Cigarette Tax Tops Legislative Agenda

Politicians optimistic Philly school-funding measure will pass.

The Pennsylvania Legislature returns from its summer break today, ready to take up some unfinished business: A cigarette tax that Philly school officials say is needed to provide the funding to stay open this year.

KYW Newsradio reports there is optimism the bill will finally get approval:

Erik Arneson, spokesman for the Senate majority leader, Chester Republican Dominic Pileggi, says there are active discussions to resolve the dispute.

“There’s no specific agreement as to the final shape of the legislation at this point,” he says, “but everybody is very optimistic that it will get done [and] it will get done quickly.”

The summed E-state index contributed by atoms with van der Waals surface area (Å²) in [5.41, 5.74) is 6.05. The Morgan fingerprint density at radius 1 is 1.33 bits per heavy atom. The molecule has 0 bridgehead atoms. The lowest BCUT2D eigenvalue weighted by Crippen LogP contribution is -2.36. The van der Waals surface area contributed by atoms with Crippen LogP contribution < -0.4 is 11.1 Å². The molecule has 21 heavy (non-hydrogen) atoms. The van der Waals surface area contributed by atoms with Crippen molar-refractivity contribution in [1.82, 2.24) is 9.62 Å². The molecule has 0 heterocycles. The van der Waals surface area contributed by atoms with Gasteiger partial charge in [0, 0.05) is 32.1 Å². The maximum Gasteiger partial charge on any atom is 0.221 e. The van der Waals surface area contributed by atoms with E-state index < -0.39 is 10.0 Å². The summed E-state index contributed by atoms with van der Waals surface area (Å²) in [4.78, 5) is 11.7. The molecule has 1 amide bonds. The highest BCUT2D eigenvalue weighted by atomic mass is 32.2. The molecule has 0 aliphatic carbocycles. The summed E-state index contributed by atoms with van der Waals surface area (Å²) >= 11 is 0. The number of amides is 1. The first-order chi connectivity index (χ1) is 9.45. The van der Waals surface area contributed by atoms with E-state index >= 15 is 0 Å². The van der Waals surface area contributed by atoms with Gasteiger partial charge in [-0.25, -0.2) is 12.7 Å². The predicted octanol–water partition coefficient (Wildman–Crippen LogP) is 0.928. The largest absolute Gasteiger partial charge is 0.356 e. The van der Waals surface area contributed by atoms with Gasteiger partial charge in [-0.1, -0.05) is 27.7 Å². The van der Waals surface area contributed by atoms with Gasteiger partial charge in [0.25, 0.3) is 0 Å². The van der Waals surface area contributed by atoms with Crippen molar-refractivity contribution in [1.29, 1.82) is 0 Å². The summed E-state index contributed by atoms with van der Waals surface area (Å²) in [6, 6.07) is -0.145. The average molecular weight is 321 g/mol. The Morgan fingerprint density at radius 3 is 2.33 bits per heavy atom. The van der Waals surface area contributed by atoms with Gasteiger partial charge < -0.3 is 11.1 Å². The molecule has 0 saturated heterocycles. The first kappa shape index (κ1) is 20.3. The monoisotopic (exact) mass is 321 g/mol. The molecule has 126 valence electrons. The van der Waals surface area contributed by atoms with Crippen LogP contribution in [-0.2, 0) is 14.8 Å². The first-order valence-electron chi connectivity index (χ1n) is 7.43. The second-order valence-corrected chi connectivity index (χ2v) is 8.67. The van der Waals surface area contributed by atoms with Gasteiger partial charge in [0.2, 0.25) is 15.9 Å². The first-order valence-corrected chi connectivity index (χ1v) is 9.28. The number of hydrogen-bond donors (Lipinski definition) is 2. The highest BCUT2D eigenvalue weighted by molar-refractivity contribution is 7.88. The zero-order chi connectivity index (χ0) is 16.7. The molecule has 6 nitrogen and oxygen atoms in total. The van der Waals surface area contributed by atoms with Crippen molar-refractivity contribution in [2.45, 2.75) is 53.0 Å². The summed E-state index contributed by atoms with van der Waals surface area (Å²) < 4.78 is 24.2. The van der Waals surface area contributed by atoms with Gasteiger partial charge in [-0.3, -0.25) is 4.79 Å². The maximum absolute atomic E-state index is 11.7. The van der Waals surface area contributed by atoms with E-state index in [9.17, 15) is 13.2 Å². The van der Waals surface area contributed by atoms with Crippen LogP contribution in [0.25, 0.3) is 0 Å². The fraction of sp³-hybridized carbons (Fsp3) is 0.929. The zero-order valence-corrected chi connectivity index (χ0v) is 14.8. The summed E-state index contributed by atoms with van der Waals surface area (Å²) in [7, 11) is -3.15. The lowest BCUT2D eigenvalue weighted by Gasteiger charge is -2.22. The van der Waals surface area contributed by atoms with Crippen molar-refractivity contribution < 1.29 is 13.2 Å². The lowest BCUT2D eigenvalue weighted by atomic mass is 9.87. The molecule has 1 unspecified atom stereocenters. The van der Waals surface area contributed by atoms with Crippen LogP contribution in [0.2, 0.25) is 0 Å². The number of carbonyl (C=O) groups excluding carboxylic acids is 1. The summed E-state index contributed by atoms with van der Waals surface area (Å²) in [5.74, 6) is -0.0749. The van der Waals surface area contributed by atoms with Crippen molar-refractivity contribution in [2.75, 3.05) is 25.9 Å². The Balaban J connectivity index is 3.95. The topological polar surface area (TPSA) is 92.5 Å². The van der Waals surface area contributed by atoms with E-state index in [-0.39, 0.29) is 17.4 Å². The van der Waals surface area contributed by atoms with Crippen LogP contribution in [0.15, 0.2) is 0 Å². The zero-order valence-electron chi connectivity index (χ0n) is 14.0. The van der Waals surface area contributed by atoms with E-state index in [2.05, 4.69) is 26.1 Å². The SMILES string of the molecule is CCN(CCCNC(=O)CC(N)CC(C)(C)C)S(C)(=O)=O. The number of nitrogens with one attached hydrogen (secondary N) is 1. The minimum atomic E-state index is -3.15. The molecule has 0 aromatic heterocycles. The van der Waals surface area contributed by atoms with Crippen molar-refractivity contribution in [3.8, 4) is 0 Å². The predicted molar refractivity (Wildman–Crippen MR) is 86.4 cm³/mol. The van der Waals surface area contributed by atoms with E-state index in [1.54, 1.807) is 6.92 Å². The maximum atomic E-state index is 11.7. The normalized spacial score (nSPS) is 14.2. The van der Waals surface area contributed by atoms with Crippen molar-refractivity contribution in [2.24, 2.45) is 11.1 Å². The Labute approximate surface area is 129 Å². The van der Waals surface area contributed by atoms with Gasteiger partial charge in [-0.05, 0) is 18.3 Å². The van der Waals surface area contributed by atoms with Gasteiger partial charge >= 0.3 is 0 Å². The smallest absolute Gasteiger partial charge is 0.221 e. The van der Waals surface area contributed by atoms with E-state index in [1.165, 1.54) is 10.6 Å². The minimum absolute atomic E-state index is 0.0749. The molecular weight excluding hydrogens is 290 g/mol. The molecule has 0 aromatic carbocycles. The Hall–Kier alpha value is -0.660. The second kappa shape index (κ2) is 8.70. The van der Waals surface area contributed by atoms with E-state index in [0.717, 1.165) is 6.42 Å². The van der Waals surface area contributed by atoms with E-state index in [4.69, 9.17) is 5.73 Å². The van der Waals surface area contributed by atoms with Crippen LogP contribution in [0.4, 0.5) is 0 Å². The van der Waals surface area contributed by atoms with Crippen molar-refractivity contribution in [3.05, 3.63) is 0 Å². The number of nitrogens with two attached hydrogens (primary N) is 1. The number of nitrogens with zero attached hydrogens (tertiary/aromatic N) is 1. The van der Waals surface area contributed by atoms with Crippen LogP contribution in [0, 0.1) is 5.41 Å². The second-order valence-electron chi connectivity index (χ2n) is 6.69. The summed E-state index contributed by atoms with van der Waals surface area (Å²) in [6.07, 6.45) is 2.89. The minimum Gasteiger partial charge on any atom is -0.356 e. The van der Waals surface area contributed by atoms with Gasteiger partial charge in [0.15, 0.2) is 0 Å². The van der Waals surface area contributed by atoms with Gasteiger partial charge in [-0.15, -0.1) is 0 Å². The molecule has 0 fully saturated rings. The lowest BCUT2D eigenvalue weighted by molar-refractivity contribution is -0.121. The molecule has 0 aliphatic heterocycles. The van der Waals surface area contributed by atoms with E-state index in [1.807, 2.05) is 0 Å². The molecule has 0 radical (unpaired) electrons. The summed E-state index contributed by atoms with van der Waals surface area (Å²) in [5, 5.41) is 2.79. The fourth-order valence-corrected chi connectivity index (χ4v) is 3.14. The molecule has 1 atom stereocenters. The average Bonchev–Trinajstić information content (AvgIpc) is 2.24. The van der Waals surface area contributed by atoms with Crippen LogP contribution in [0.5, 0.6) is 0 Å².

One problem? The House wants a “clean” bill, while the Senate has already passed a version larded down with a number of amendments regarding unrelated matters. Newsworks reports that makes Philly officials nervous:

Meanwhile, Philadelphia School District leaders are hoping these disagreements don’t again gum up the works. If cigarette tax revenue doesn’t start flowing by Oct. 1, the resource-deficient district will need to make additional cuts. That could include laying off more than 1 ,000 employees – causing class sizes to skyrocket districtwide.

Have lawmakers taken that threat seriously?

“In my opinion, no,” said Sen. Anthony Williams, D-Philadelphia, who authored the cigarette tax bill.

The bill would let Philly levy a $2-a-pack tax on cigarettes.